In terms of relating this to real-life problems, I think a lot of bullied and outcast students end up in Sawako's place, doing all kinds of things to try to help others in the, usually vain, hope that this will redeem them in the eyes of the bullies. Or if you think a God is keeping score, you're more likely to have this "be nicer to them" mentality of turning the other cheek. I went through this phase once but it doesn't work and I couldn't keep it up and for me, it was just another form of the torture, thinking that I'd caused all my bullying problems and needed to "make amends" when they were the ones who had hurt me. But we all want to see dear little Sawako succeed in school, because that confirms our belief in a just world. You can also learn about relationships and social interaction quite a bit from this show, because like many animes, the exaggeration of emotions for comedic or dramatic effect might help show people with low social skills what is necessary to develop theirs a bit more.

5. Spirited Away

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"Lin: What's going on here?

Kamaji: Something you wouldn't recognize. It's called love."

While it doesn't take place in a school setting, Spirited Away the classic Studio Ghibli film can have a lot of meaning for children or even adults trying to fit in in new surroundings and tackling difficult circumstances. In the film, Chihiro is sad about having to move away to a new home. She's traveling to the new place with her parents by car when the parents get out and look around at this abandoned Shinto-y place. They find what looks like an amusement park kind of area, but there are no people there. They find food sitting out, however, and dig in, but Chihiro does not join them because she's afraid of the place. Turns out, the place is a bathhouse resort for pampering A-list Shinto spirits, and the witch who owns the place turned Chihiro's parents into pigs as a punishment for their gluttonous behavior. To have some hope of finding them and changing them back, Chihiro will have to take a job at the bathhouse and work very hard, so as to be seen as more valuable to said witch as an employee than as a toad or whatever. She has to change her name to Sen, and a veteran employee named Lin helps her learn the ropes (literally, there's ropes involved). Eventually of course, she earns her happy ending, but she has to undergo a lot of maturing and personal growth to do that.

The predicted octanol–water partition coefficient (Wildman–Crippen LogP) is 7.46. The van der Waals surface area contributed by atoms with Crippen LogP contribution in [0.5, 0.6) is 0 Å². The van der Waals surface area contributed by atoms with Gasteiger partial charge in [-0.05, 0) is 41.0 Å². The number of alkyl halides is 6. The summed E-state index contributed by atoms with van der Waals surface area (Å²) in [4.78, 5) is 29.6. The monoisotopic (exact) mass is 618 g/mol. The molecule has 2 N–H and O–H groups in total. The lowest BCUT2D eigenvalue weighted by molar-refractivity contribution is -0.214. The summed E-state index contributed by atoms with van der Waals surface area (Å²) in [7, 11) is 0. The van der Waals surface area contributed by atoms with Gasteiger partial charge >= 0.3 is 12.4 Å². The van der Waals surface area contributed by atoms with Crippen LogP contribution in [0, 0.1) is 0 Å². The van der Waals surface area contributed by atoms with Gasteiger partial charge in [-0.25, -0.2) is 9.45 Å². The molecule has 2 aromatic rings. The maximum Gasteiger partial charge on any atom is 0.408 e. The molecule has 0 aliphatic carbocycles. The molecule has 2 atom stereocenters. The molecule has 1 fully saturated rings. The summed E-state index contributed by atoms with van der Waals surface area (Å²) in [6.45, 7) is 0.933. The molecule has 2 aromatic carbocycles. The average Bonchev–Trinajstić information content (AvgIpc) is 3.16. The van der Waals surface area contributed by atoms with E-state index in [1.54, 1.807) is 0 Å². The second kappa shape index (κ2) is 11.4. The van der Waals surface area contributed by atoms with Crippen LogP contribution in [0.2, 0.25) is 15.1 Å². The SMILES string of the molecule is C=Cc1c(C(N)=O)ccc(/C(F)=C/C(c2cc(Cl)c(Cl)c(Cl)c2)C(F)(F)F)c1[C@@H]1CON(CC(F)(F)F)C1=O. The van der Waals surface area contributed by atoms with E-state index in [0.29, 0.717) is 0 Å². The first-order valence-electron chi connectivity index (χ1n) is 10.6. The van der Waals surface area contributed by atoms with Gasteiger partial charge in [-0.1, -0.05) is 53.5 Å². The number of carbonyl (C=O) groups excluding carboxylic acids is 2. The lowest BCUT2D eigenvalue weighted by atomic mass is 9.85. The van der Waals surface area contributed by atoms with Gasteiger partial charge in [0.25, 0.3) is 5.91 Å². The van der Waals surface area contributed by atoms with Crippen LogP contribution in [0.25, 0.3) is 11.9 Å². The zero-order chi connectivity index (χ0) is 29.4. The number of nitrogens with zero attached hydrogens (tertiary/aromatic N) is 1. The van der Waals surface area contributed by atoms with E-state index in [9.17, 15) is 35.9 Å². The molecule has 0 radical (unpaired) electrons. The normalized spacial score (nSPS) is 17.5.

I think that, the bathhouse experience is much like an exaggerated account of what people who really move to new schools in early childhood go through. Everyone new seems weird and alien to them. Everything around them has a new name, and they might even get a new nickname or a new identity. Making new friends is hard work, and as "the new girl" or guy, you're treated like crap and avoided by most people at first, almost like the way the spirit workers in the bathhouse at first didn't want Chihiro in there because of her scent. But much like Spirited Away, moving to a new town and adjusting to life there depends on two things: your own dedication to toughing it out through the initial awkwardness, and the kindness of people who befriend you and make their own efforts to welcome you in.

6. Princess Jellyfish

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"It's sad, but in society there's a lot of people who judge others based on their appearance. Naturally, the enemies are those type of people, therefore... so put on your armor!" - Kuranosuke Koibuchi